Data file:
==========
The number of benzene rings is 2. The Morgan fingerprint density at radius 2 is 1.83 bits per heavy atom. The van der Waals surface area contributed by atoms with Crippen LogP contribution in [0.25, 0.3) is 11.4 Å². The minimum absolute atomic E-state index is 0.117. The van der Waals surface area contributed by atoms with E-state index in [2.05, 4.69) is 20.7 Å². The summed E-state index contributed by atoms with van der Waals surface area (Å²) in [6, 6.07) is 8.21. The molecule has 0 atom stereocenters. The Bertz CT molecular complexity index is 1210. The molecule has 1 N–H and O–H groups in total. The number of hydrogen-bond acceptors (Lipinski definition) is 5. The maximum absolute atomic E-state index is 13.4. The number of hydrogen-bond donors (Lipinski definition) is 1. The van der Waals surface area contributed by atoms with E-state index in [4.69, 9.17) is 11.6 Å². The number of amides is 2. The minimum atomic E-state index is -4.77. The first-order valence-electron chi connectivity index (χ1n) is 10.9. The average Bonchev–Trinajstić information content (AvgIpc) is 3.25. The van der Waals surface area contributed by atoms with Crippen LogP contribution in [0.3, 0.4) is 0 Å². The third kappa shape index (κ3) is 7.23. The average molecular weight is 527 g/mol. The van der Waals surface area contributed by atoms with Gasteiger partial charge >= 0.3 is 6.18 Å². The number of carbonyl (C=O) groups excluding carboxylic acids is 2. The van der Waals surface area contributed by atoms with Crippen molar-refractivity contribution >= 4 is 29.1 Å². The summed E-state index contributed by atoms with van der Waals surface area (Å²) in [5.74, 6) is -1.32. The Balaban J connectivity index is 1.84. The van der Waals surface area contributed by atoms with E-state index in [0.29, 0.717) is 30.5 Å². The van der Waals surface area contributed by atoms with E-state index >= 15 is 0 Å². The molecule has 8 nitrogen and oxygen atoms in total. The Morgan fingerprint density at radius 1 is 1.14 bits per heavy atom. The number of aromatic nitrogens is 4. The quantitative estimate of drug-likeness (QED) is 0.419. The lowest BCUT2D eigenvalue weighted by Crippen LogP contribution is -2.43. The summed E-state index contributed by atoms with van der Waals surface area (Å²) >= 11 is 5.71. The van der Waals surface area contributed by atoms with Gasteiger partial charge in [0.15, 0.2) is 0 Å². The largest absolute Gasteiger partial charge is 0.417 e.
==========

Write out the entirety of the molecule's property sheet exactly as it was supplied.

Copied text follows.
The number of benzene rings is 2. The Morgan fingerprint density at radius 2 is 1.83 bits per heavy atom. The van der Waals surface area contributed by atoms with Crippen LogP contribution in [0.25, 0.3) is 11.4 Å². The minimum absolute atomic E-state index is 0.117. The van der Waals surface area contributed by atoms with E-state index in [2.05, 4.69) is 20.7 Å². The summed E-state index contributed by atoms with van der Waals surface area (Å²) in [6, 6.07) is 8.21. The molecule has 0 atom stereocenters. The Bertz CT molecular complexity index is 1210. The molecule has 1 N–H and O–H groups in total. The number of hydrogen-bond acceptors (Lipinski definition) is 5. The maximum absolute atomic E-state index is 13.4. The number of hydrogen-bond donors (Lipinski definition) is 1. The van der Waals surface area contributed by atoms with E-state index in [4.69, 9.17) is 11.6 Å². The number of amides is 2. The minimum atomic E-state index is -4.77. The first-order valence-electron chi connectivity index (χ1n) is 10.9. The average Bonchev–Trinajstić information content (AvgIpc) is 3.25. The van der Waals surface area contributed by atoms with Crippen LogP contribution in [0.3, 0.4) is 0 Å². The third kappa shape index (κ3) is 7.23. The average molecular weight is 527 g/mol. The van der Waals surface area contributed by atoms with Gasteiger partial charge >= 0.3 is 6.18 Å². The number of carbonyl (C=O) groups excluding carboxylic acids is 2. The van der Waals surface area contributed by atoms with Crippen molar-refractivity contribution >= 4 is 29.1 Å². The summed E-state index contributed by atoms with van der Waals surface area (Å²) in [5.74, 6) is -1.32. The Balaban J connectivity index is 1.84. The van der Waals surface area contributed by atoms with E-state index in [0.29, 0.717) is 30.5 Å². The van der Waals surface area contributed by atoms with E-state index >= 15 is 0 Å². The molecule has 8 nitrogen and oxygen atoms in total. The Morgan fingerprint density at radius 1 is 1.14 bits per heavy atom. The number of aromatic nitrogens is 4. The quantitative estimate of drug-likeness (QED) is 0.419. The lowest BCUT2D eigenvalue weighted by Crippen LogP contribution is -2.43. The summed E-state index contributed by atoms with van der Waals surface area (Å²) >= 11 is 5.71. The van der Waals surface area contributed by atoms with Gasteiger partial charge in [0.15, 0.2) is 0 Å². The largest absolute Gasteiger partial charge is 0.417 e.